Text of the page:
While talk of returning to cities has increased in recent months as COVID-19 vaccination rates rise, demand for luxury locales like the Hamptons hasn’t cooled down just yet, according to a new report from Brown Harris Stevens.
Sales of single-family homes in the Hamptons on Long Island have soared 39.4 percent year over year while the total dollar value of home sales increased 90.9 percent to $2.127 billion during the same period, according to the report.
When the coronavirus arrived in the United States in early 2020, New York’s wealthiest residents evacuated the city for locales like the Hamptons and Greenwich, Connecticut. Hamptons home prices skyrocketed to such an extent that, in one extreme case, a man paid $2 million to rent a home in Bridgehampton from April to September 2020.
Some analysts speculated that high demand would lead to a bubble but, so far, that hasn’t materialized. In fact, the average sales price has increased 37 percent to just over $3 million compared to the second quarter of last year. Both the average and the median price of $1.855 million are the highest on record.
The total dollar volume, which is affected both by the number of sales and by the prices, clocked in at $2.127 billion. While a city like Bridgehampton made up just 7.9 percent of the total number of sales, the expensive properties garnered 15 percent of the overall dollar volume, according to the report.
The Southampton areas beat all other cities with $557 million of sales. While the area is home to numerous celebrities and ultra-expensive homes, there was simply more inventory to switch hands — 151 sales compared to 56 in Bridgehampton and 73 in Amangassett/Montauk.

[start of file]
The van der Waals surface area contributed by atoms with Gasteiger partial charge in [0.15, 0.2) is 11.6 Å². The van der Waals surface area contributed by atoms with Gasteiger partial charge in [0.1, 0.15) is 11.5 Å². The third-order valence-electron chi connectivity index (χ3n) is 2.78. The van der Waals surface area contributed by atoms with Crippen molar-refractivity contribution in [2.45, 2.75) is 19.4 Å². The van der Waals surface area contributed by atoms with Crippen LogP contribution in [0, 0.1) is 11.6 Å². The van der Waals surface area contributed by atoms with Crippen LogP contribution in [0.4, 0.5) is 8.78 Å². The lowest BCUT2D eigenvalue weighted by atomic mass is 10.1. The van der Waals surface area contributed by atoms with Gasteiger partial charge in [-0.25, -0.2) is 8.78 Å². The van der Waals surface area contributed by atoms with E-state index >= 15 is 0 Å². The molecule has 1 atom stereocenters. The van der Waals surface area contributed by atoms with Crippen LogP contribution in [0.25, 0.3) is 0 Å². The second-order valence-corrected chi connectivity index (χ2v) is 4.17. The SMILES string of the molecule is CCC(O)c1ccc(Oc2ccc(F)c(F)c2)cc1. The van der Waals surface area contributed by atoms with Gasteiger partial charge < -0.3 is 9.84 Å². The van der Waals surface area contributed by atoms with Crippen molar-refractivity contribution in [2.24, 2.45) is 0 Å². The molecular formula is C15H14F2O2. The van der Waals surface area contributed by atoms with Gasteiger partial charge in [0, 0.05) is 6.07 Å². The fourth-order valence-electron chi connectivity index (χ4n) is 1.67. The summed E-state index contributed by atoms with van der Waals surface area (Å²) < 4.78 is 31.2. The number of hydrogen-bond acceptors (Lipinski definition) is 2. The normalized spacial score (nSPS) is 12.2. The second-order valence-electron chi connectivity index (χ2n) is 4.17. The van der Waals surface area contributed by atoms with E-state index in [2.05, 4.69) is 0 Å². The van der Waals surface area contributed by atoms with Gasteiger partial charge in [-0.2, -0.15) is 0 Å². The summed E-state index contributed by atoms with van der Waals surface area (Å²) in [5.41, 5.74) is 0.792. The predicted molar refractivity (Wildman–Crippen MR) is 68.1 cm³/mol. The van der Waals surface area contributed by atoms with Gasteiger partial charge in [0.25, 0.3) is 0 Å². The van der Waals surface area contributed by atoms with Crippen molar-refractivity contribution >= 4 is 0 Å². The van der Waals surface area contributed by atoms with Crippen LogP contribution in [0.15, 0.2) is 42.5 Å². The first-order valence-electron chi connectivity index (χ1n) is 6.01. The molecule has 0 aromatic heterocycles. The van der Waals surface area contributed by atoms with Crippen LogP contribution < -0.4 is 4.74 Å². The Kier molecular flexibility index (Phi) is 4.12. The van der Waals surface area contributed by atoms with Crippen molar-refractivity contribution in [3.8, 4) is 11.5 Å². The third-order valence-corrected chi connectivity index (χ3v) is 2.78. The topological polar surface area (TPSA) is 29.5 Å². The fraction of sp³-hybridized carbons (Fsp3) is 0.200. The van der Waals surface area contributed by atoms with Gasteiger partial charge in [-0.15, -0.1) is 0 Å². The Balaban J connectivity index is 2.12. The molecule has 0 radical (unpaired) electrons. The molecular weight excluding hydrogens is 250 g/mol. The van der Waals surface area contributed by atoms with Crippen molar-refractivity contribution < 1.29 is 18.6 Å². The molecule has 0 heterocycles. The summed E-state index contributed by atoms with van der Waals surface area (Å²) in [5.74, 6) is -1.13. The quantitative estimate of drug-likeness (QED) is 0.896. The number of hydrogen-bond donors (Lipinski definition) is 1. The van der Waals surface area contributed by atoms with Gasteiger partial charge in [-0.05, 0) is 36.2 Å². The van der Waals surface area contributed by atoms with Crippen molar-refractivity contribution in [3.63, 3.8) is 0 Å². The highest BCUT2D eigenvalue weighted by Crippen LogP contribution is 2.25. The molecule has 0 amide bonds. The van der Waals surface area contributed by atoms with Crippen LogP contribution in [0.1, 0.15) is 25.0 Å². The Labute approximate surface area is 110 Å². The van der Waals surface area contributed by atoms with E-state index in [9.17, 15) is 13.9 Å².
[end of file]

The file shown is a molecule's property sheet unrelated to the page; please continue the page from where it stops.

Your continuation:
Homes within the $1 million and $2 million range are by far the most popular in Hampton East since they are accessible to a greater buyer pool, according to agents who spoke previously to Inman. In Hamptons East of the Shinnecock Canal, they made up 31.4 percent of transactions with 170 sales.
As prices goes up, however, the buyer pool and number of transactions narrow. Hamptons West of the Shinnecock Canal boasts more affordable properties and so homes within the $500,000 to $1 million range made up 48.3 percent of all transactions with 55 sales.
In both areas, homes above $10 million made up less than 5 percent of all transactions.
“After a year of frenzied buying activity accelerated by the COVID-19 pandemic, it appears that the market is entering a more stable, less reactive environment,” Robert Nelson, executive director at BHS, said in a statement. “Although we continue to be in a strong seller’s market — with demand outpacing inventory — as more new sellers are motivated to put their home on the market due to rising sale prices, there will tend to be fewer buyers able or willing to pay the higher prices, or at least more likely to wait rather than make an impulsive offer.”